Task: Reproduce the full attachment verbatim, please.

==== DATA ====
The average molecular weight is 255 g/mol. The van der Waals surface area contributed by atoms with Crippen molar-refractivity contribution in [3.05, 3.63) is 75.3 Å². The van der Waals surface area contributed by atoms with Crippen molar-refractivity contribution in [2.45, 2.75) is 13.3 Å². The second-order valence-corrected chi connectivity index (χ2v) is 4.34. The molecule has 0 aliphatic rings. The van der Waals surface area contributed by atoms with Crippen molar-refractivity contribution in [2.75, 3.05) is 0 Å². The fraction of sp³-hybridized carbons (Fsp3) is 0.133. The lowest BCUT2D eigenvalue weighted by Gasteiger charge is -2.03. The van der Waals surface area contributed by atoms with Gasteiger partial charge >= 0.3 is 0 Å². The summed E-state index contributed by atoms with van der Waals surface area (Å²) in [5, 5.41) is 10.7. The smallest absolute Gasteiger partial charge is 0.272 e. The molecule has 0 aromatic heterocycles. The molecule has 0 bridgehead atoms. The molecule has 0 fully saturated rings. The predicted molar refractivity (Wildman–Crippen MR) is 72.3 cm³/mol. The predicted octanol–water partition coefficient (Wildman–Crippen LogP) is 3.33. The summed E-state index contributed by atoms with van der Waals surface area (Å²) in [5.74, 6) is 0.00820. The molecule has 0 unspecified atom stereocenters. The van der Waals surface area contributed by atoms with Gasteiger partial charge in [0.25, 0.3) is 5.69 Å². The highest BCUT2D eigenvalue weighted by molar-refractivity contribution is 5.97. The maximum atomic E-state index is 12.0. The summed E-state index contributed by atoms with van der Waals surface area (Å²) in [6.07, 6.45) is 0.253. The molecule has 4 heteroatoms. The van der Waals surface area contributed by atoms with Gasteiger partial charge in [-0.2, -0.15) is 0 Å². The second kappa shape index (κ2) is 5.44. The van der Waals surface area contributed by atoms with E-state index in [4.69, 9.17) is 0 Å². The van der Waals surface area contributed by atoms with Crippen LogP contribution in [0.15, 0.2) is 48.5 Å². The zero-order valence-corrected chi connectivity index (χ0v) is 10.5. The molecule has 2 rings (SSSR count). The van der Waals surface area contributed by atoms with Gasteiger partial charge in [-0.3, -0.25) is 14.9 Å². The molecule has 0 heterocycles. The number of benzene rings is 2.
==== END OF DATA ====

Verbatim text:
The average molecular weight is 255 g/mol. The van der Waals surface area contributed by atoms with Crippen molar-refractivity contribution in [3.05, 3.63) is 75.3 Å². The van der Waals surface area contributed by atoms with Crippen molar-refractivity contribution in [2.45, 2.75) is 13.3 Å². The second-order valence-corrected chi connectivity index (χ2v) is 4.34. The molecule has 0 aliphatic rings. The van der Waals surface area contributed by atoms with Crippen molar-refractivity contribution in [2.75, 3.05) is 0 Å². The fraction of sp³-hybridized carbons (Fsp3) is 0.133. The lowest BCUT2D eigenvalue weighted by Gasteiger charge is -2.03. The van der Waals surface area contributed by atoms with Gasteiger partial charge >= 0.3 is 0 Å². The summed E-state index contributed by atoms with van der Waals surface area (Å²) in [5, 5.41) is 10.7. The smallest absolute Gasteiger partial charge is 0.272 e. The molecule has 0 aromatic heterocycles. The molecule has 0 bridgehead atoms. The molecule has 0 fully saturated rings. The predicted molar refractivity (Wildman–Crippen MR) is 72.3 cm³/mol. The predicted octanol–water partition coefficient (Wildman–Crippen LogP) is 3.33. The summed E-state index contributed by atoms with van der Waals surface area (Å²) in [5.74, 6) is 0.00820. The molecule has 0 unspecified atom stereocenters. The van der Waals surface area contributed by atoms with Gasteiger partial charge in [0.25, 0.3) is 5.69 Å². The highest BCUT2D eigenvalue weighted by molar-refractivity contribution is 5.97. The maximum atomic E-state index is 12.0. The summed E-state index contributed by atoms with van der Waals surface area (Å²) in [6.07, 6.45) is 0.253. The molecule has 4 heteroatoms. The van der Waals surface area contributed by atoms with Gasteiger partial charge in [-0.2, -0.15) is 0 Å². The second kappa shape index (κ2) is 5.44. The van der Waals surface area contributed by atoms with E-state index in [4.69, 9.17) is 0 Å². The van der Waals surface area contributed by atoms with Crippen LogP contribution in [0.15, 0.2) is 48.5 Å². The zero-order valence-corrected chi connectivity index (χ0v) is 10.5. The molecule has 2 rings (SSSR count). The van der Waals surface area contributed by atoms with Gasteiger partial charge in [-0.3, -0.25) is 14.9 Å². The molecule has 0 heterocycles. The number of benzene rings is 2.